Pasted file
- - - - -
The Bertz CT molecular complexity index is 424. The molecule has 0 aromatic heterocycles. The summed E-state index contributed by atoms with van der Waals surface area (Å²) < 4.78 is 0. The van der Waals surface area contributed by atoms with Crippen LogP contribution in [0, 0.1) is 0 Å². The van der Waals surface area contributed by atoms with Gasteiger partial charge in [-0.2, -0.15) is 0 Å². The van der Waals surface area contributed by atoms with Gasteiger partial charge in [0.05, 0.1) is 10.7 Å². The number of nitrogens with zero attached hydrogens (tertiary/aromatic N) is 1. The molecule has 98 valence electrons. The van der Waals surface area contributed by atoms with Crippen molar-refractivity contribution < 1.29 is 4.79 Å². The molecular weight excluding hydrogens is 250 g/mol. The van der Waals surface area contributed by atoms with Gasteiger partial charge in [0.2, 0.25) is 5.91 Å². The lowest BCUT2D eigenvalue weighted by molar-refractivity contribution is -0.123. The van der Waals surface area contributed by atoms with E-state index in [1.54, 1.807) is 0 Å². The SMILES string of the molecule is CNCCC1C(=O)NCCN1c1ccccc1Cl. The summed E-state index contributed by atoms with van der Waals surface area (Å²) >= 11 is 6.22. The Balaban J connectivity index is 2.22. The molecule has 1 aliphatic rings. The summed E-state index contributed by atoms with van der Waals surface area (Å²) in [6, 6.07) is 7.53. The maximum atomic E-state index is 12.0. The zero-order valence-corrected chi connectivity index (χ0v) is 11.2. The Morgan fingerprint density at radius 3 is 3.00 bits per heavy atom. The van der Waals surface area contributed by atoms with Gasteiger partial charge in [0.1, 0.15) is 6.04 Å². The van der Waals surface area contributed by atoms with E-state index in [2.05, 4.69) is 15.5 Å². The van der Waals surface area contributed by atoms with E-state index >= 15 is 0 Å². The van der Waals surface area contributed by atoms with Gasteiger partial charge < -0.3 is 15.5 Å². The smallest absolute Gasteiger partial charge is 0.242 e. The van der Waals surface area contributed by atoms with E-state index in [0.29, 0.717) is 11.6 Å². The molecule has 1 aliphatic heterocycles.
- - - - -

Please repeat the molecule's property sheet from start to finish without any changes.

The Bertz CT molecular complexity index is 424. The molecule has 0 aromatic heterocycles. The summed E-state index contributed by atoms with van der Waals surface area (Å²) < 4.78 is 0. The van der Waals surface area contributed by atoms with Crippen LogP contribution in [0, 0.1) is 0 Å². The van der Waals surface area contributed by atoms with Gasteiger partial charge in [-0.2, -0.15) is 0 Å². The van der Waals surface area contributed by atoms with Gasteiger partial charge in [0.05, 0.1) is 10.7 Å². The number of nitrogens with zero attached hydrogens (tertiary/aromatic N) is 1. The molecule has 98 valence electrons. The van der Waals surface area contributed by atoms with Crippen molar-refractivity contribution < 1.29 is 4.79 Å². The molecular weight excluding hydrogens is 250 g/mol. The van der Waals surface area contributed by atoms with Gasteiger partial charge in [0.2, 0.25) is 5.91 Å². The lowest BCUT2D eigenvalue weighted by molar-refractivity contribution is -0.123. The van der Waals surface area contributed by atoms with E-state index in [1.54, 1.807) is 0 Å². The SMILES string of the molecule is CNCCC1C(=O)NCCN1c1ccccc1Cl. The summed E-state index contributed by atoms with van der Waals surface area (Å²) >= 11 is 6.22. The Balaban J connectivity index is 2.22. The molecule has 1 aliphatic rings. The summed E-state index contributed by atoms with van der Waals surface area (Å²) in [6, 6.07) is 7.53. The maximum atomic E-state index is 12.0. The zero-order valence-corrected chi connectivity index (χ0v) is 11.2. The Morgan fingerprint density at radius 3 is 3.00 bits per heavy atom. The van der Waals surface area contributed by atoms with Gasteiger partial charge in [0.1, 0.15) is 6.04 Å². The van der Waals surface area contributed by atoms with E-state index in [2.05, 4.69) is 15.5 Å². The van der Waals surface area contributed by atoms with E-state index >= 15 is 0 Å². The van der Waals surface area contributed by atoms with Gasteiger partial charge < -0.3 is 15.5 Å². The smallest absolute Gasteiger partial charge is 0.242 e. The van der Waals surface area contributed by atoms with E-state index in [0.29, 0.717) is 11.6 Å². The molecule has 1 aliphatic heterocycles.